Wednesday, Oct. 21, 2015
Golf balls with microchips and 40-minute rounds among efforts to grow golf in the Valley
At Troon’s Ak-Chin Southern Dunes Golf Club in Maricopa, golfers can play a round at the #miniDunes course in just over 40 minutes. The six-hole “short course” includes holes ranging from 65 to 115 yards.
“There is, like, three major reasons that people don’t play golf. It takes too long, takes too much time and it’s too expensive, so #miniDunes eliminates those three issues,” said Rolland Vaughn, head golf professional at Ak-Chin Southern Dunes.
Southern Dunes is one of several golf businesses in the Valley attempting to reinvigorate the game through innovation and new business models. According to the National Golf Foundation, the United States has lost 5 million golfers in the past decade. In 2013, more golf courses closed than opened.
“The whole idea is to get people out there, with their phones, and listening to music, posting pictures on social media. The number one rule at #miniDunes is to have fun,” Vaughn said.
Troon North Golf Club in Scottsdale is also trying a different approach to attract golfers who simply don’t have the time to play a full 18-hole round of golf.
The Monument Express course offers a nine-hole experience that is significantly shorter in distance and time than the average round.
Mike Friend, director of sales at Troon North, said this concept helps players who are challenged on time and offers a less intimidating way for beginners to hone their game.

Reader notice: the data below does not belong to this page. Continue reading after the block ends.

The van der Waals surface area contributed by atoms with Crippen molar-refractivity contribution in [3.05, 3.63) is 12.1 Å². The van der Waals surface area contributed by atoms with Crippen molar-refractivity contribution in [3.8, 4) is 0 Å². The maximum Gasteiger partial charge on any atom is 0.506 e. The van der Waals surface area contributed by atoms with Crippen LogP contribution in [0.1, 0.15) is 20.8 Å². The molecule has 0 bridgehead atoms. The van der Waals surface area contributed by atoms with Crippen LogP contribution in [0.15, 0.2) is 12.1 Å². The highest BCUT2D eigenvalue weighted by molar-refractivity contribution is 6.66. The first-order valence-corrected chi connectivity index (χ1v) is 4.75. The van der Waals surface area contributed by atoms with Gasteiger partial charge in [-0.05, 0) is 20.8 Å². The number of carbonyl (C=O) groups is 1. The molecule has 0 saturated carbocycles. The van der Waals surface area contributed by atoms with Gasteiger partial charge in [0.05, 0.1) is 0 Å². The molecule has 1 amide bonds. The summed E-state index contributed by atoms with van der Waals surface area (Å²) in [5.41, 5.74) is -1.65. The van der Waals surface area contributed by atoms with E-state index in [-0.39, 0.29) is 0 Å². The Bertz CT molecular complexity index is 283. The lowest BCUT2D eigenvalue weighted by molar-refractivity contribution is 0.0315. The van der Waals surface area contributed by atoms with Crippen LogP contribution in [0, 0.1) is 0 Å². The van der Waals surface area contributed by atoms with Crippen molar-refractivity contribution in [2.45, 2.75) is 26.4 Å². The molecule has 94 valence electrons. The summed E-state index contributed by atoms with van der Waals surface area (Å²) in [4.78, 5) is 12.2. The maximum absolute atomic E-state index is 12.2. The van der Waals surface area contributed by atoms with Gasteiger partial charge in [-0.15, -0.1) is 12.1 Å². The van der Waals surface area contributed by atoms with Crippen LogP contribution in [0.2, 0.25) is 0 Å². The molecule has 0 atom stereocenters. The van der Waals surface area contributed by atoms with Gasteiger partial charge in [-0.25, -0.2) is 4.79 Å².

“We have changed things here to embrace the younger generation of golfer,” Friend said.
New technologies are also being used on the course as the game evolves.
“Our new fleet of carts that we have, actually have the USB port, so you can plug in your phone or plug in speakers and play music while you play golf,” Friend said.
Troon North unveiled new golf carts this month that are equipped with a GPS video screen to help golfers easily read distance to the pin and, ultimately, speed up their round.
Golf courses aren’t the only place where new ideas and technologies are changing the sport.
Topgolf, an international company based in the United Kingdom, opened in Scottsdale in 2014. Along with three bars and a restaurant, the two-level complex resembles a driving range and allows golfers to shoot microchip-embedded golf balls toward targets. Customers can engage in games like closest-to-the-pin and long drive challenges with scoring determined by the microchips.
“Topgolf can help the golf spectrum because it’s getting that club in people’s hands,’ said Jesse Hughes, director of instruction at Topgolf Scottsdale.
“It’s getting them right in the game, hands-on playing. It’s difficult for a beginner or somebody who’s not used to golf to make it to a golf course or a driving range without a specific purpose,” Hughes said.
Jeffery Sommer, an avid golfer who lives in Phoenix, enjoys the innovation and freedom at Topgolf.
“I just want to play, whether I am on the course for an hour or five, I just need to swing the clubs, anything to get people outside and off the couch is important,” Sommer said.
Sommer believes that Topgolf is introducing the game to a new demographic.
“This place offers a non-intimidating way to introduce the sport to the video-game generation at any skill level,” Sommer said.